One source, the Chandos Herald, says there were 300 men garrisoning the town. "We also have a contemporary, local source written at the abbey Saint-Martial of Limoges, which says there were around 300 fatalities in total in the city," says Pepin.

"So, when this evidence is combined, it seems that 100 soldiers and 200 civilians were killed, as opposed to Froissart's claim of 3,000 innocents."

In the medieval world, the death of hundreds of people during the storming of a town was far from unprecedented. But the cold-blooded murder of 3,000 civilians would have been scandalous. Richard the Lionheart's decision to execute a similar number of Saracen prisoners at Acre during the Third Crusade in 1191, for example, has led to him being a controversial figure even in modern times.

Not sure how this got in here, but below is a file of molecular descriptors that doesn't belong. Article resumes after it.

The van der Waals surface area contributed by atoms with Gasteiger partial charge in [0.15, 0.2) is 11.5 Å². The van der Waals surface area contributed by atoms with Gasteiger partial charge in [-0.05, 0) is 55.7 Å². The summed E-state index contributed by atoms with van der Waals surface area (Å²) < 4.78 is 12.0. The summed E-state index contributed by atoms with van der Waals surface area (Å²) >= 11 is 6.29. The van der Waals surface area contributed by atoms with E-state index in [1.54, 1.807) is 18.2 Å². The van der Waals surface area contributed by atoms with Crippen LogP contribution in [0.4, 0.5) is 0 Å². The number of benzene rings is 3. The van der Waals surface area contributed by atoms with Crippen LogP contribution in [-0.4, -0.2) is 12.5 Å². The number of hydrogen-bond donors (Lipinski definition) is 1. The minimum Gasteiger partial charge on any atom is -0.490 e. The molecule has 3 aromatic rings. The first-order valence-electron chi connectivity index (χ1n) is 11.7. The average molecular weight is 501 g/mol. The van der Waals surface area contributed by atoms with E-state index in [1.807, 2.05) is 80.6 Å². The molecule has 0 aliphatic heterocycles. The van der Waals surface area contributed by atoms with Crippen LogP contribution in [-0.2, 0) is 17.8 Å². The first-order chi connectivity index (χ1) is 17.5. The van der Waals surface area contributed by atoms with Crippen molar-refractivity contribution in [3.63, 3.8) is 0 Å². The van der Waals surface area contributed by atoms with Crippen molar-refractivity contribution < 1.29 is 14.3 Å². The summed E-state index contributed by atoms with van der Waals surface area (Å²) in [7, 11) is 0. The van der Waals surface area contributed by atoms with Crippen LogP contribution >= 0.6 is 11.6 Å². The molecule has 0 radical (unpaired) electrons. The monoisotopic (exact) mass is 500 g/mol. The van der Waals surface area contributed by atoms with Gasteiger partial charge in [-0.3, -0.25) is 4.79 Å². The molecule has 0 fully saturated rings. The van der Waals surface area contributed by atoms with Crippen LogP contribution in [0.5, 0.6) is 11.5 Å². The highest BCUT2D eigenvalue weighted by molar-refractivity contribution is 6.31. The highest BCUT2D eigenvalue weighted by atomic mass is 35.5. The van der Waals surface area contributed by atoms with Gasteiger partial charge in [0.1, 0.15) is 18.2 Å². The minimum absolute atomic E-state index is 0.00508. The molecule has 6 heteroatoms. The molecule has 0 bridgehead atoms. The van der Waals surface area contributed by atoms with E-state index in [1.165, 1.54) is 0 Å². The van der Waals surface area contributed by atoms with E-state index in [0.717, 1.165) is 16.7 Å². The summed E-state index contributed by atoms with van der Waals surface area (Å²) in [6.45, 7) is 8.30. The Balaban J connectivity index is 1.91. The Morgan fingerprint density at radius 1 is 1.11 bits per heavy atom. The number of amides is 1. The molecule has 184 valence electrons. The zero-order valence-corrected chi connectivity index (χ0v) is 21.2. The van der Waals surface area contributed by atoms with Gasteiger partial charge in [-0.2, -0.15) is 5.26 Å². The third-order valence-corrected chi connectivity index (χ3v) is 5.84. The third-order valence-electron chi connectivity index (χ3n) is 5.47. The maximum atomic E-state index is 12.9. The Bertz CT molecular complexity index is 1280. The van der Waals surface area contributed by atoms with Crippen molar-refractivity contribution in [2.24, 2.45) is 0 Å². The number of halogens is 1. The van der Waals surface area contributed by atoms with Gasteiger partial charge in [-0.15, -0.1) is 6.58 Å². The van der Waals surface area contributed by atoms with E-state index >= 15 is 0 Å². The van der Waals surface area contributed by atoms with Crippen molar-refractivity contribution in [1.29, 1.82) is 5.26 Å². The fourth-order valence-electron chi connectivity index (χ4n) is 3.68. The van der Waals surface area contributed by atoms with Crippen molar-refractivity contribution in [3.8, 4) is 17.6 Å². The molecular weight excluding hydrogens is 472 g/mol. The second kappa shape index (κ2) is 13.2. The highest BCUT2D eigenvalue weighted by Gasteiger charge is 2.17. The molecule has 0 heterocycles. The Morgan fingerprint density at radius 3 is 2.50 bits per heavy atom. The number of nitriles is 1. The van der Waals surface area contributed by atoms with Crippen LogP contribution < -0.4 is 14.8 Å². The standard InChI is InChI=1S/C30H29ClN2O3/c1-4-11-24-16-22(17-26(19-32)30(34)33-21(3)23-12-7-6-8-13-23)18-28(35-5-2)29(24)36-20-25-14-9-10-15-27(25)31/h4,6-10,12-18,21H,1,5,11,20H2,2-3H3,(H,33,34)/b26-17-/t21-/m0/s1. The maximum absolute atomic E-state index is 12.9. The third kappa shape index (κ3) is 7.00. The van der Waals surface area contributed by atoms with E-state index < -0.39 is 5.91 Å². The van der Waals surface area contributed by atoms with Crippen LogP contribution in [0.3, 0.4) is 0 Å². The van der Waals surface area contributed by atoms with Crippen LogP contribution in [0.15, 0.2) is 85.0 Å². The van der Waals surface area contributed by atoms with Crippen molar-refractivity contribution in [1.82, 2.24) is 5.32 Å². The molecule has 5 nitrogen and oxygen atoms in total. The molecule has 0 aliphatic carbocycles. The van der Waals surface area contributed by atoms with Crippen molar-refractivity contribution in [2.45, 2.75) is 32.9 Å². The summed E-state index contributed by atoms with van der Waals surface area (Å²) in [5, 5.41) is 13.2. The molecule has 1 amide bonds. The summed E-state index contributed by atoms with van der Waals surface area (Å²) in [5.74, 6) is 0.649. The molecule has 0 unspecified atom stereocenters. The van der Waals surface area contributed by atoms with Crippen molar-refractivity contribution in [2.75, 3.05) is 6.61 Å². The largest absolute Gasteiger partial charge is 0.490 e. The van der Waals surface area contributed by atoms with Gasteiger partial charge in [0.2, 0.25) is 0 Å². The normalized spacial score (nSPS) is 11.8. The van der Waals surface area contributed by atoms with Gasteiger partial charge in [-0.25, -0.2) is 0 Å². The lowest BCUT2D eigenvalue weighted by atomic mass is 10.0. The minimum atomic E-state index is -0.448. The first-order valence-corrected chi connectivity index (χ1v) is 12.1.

It is now clear, though, that Froissart greatly inflated the scale of violence at Limoges, making it seem extraordinarily, excessively cruel. That Froissart's version has stuck is an injustice to Edward, argues Pepin.

"It now seems he doesn't deserve the ɾvil' reputation he has for what happened at Limoges." Froissart's credibility is further undermined by Edward making no reference to a massacre in his letter.


Major Battles

Sluys, 1340

Fought on June 24, 1340, the Battle of Sluys was the first major engagement of the Hundred Years’ War. The clash between the French and English navies ended with the near annihilation of the French fleet and the establishment of English naval superiority for the remainder of the war.

French Naval Dominance